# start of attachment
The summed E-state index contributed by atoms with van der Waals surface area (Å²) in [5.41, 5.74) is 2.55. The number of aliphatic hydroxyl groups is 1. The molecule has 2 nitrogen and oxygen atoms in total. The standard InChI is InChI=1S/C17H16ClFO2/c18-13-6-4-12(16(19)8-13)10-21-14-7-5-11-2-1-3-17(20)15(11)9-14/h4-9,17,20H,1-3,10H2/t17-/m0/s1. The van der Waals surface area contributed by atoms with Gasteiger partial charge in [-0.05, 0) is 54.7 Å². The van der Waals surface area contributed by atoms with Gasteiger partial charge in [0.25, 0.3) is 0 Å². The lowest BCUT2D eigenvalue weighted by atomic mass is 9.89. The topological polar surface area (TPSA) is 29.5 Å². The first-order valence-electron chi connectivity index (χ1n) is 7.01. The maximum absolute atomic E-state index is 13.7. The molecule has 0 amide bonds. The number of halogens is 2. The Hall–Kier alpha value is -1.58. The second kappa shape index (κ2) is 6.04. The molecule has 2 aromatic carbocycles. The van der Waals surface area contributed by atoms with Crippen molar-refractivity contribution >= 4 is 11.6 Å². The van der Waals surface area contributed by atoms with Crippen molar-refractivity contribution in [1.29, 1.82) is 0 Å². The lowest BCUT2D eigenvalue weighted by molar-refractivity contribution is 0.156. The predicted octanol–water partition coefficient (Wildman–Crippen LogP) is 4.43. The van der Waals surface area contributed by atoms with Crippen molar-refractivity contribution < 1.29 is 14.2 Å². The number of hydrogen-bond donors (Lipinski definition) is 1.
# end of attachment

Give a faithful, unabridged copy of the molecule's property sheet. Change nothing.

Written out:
The summed E-state index contributed by atoms with van der Waals surface area (Å²) in [5.41, 5.74) is 2.55. The number of aliphatic hydroxyl groups is 1. The molecule has 2 nitrogen and oxygen atoms in total. The standard InChI is InChI=1S/C17H16ClFO2/c18-13-6-4-12(16(19)8-13)10-21-14-7-5-11-2-1-3-17(20)15(11)9-14/h4-9,17,20H,1-3,10H2/t17-/m0/s1. The van der Waals surface area contributed by atoms with Gasteiger partial charge in [-0.05, 0) is 54.7 Å². The van der Waals surface area contributed by atoms with Gasteiger partial charge in [0.25, 0.3) is 0 Å². The lowest BCUT2D eigenvalue weighted by atomic mass is 9.89. The topological polar surface area (TPSA) is 29.5 Å². The first-order valence-electron chi connectivity index (χ1n) is 7.01. The maximum absolute atomic E-state index is 13.7. The molecule has 0 amide bonds. The number of halogens is 2. The Hall–Kier alpha value is -1.58. The second kappa shape index (κ2) is 6.04. The molecule has 2 aromatic carbocycles. The van der Waals surface area contributed by atoms with Crippen molar-refractivity contribution >= 4 is 11.6 Å². The van der Waals surface area contributed by atoms with Crippen molar-refractivity contribution in [1.29, 1.82) is 0 Å². The lowest BCUT2D eigenvalue weighted by molar-refractivity contribution is 0.156. The predicted octanol–water partition coefficient (Wildman–Crippen LogP) is 4.43. The van der Waals surface area contributed by atoms with Crippen molar-refractivity contribution < 1.29 is 14.2 Å². The number of hydrogen-bond donors (Lipinski definition) is 1.